If this whole King of Heroes thing doesn’t work out, Gilgamesh should look into speaking at graduations.
What They Say:
Fujimaru, Mash and the goddesses enjoy one last moment of peace on the eve of the final battle. That same night, Kingu reaches the peak of the ziggurat. So badly injured that he can no longer stand, he looks up to see a figure looming over him… As morning dawns, King Gilgamesh gives Fujimaru and his companions some final words of encouragement. Their attack on Tiamat begins now!
Content: (please note that content portions of a review may contain spoilers)
It’s hard to believe that there was so much humor in the previous episode, because this one is deadly serious from the first moment, whether it’s at its quietest or its loudest, both of which are at the most extreme for a series that has already become quite notable for both of those extremes. There is no purer definition for “the calm before the storm” than the early parts of this episode, featuring subtle dialogues between various pairs of characters in still, dark settings in the night. I’ve never found the character writing in this series quite strong enough for such scenes to be very effective, but considering the diehard fandom for many of these characters, I’m sure a more targeted audience would find them valuable.
Gilgamesh has several very prominent scenes, the first of which fits within this theme despite putting him face to face with someone who should be one of the foremost enemies, someone who wears the face of Gilgamesh’s most beloved friend but should be nothing but an imposter. It’s increasingly difficult to reconcile the prior depictions of Gilgamesh in Fate, a Gilgamesh identical in every way but personality, with this depiction of a king who constantly displays more and more kindhearted selflessness. Not only does he love his people and always fight for what’s right, here he even accepts this enemy as a friend, even the worthy successor to the true Enkidu’s legacy. He couldn’t be any less like the Gilgamesh we expect, even with the inconsistencies between Nasu’s and Urobuchi’s versions of him. He’s still one of my favorite characters around, probably helped by the fact that I find several of the other members of this cast rather dull, but such pure-heartedness does make him a less interesting character to watch than the classic interpretations of the character. Frankly, this series is a bit too full of characters that are simply good or evil, which contributes a great deal to the reasons that I don’t care about the cast as much as I’d like to. It’s why Kingu has suddenly become a much more compelling character, but it’s unfortunate that he had to be on his deathbed for that to happen.
But if we can accept this Gilgamesh as a good man and a great king who loves his people, then at least we can get a hell of a pre-battle speech out of him. This is a staple of stories with warfare, and it’s the natural transition between the peaceful calm and the imminent clash that’s sure to shatter the lives of most who venture into it. The remaining people of Uruk have already accepted their fate, perhaps a foolish decision, but even if Gilgamesh no longer needs to convince them to continue fighting, it’s easy to imagine how he could’ve done so in the first place. If there’s one thing that consistently defines Fate’s Gilgamesh in all of his drastically varied appearances, it’s his infinitely magnetic charisma. I may find the more arrogant, despicable Gilgamesh more engrossing, but this battle needs someone who can carry such a level of conviction, and this face fits it better than any other. The voice does as well, as Tomokazu Seki deserves a great deal of credit for delivering such a rousing monologue.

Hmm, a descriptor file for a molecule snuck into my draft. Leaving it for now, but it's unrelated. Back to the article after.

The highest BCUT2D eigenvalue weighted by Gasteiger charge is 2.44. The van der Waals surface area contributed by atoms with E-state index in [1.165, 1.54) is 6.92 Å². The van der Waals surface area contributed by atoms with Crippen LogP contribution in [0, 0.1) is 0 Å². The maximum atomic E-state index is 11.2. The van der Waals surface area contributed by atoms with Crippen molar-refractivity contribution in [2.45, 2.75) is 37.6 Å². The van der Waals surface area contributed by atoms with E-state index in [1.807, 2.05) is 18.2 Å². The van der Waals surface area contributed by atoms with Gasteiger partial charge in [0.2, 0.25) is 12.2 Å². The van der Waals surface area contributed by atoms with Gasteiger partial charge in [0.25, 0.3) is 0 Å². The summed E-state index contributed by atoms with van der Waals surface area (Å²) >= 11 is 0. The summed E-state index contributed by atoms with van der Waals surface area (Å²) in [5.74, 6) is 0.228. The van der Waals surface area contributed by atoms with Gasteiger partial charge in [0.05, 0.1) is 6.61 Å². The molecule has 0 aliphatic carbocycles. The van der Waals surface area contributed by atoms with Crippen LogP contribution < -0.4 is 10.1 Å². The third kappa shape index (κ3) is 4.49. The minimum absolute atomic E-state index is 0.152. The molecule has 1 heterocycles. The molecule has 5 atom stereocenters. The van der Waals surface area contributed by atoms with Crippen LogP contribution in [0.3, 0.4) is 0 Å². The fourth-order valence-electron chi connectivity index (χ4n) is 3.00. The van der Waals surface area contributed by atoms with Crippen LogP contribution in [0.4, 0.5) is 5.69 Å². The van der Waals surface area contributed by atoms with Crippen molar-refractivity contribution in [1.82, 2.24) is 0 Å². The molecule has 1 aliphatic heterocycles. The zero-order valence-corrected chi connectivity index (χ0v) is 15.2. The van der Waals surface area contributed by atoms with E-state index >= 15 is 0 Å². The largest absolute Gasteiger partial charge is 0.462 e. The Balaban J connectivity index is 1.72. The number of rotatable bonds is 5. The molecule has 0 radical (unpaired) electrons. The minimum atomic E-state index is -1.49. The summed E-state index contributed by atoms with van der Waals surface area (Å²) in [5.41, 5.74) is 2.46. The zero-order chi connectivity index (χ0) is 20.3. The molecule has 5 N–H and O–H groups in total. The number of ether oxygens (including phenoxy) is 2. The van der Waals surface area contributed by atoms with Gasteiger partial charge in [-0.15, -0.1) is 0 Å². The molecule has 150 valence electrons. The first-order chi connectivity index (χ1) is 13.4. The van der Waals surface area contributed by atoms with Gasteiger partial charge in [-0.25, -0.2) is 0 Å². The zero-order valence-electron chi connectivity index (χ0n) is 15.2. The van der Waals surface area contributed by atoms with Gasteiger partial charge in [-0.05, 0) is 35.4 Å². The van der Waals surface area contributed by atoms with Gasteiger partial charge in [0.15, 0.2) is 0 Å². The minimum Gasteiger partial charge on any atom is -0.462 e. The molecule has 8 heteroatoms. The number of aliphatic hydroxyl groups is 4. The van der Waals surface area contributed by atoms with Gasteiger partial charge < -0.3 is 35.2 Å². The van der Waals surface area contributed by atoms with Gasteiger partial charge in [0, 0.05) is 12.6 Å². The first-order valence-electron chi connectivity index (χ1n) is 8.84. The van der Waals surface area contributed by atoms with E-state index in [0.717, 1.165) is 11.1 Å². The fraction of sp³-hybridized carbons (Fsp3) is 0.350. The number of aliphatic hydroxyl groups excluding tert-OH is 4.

It feels like the episode should nearly be over by the time the actual fighting starts, but this show doesn’t need much time to pull out some incredible action animation, and it certainly wastes no time in delivering a climax that will ultimately prove to be a precursor to what’s to come. In a sense, the same things can be said of all the big battles in this series, and in that way they are slightly predictable in execution, but that doesn’t make them less powerful by any stretch of the imagination. The series doesn’t always have the best writing; in fact, sometimes it’s a bit of a mess all around. But sprinkling these moments in every few episodes makes it all well worth the commitment, even if there’s always a decent chance that your eardrums won’t survive each onslaught. Now that we’re approaching the final stretch of the series, these are likely to last longer than usual and get even bigger than ever. It’s entirely possible that this marked the beginning of the final battle of the series, which could retrospectively make the time dedicated to calm buildup and epic speeches (no Gilgamesh pun intended) more appropriate.
Babylon inches toward its climactic final battles with all the tropes that would be expected of such an episode, but some of them are executed with enough finesse to elicit exactly the intended response, mostly thanks to Gilgamesh’s endless charisma. Perhaps most impactful is that the episode makes it to the fighting itself, and pulls out all the stops to deliver some of the biggest moments of the series despite spending such a small percentage of the episode on it. I have my issues with this series, but if the final few episodes continue at this rate, we might be in for a real treat.
Streamed By: Funimation
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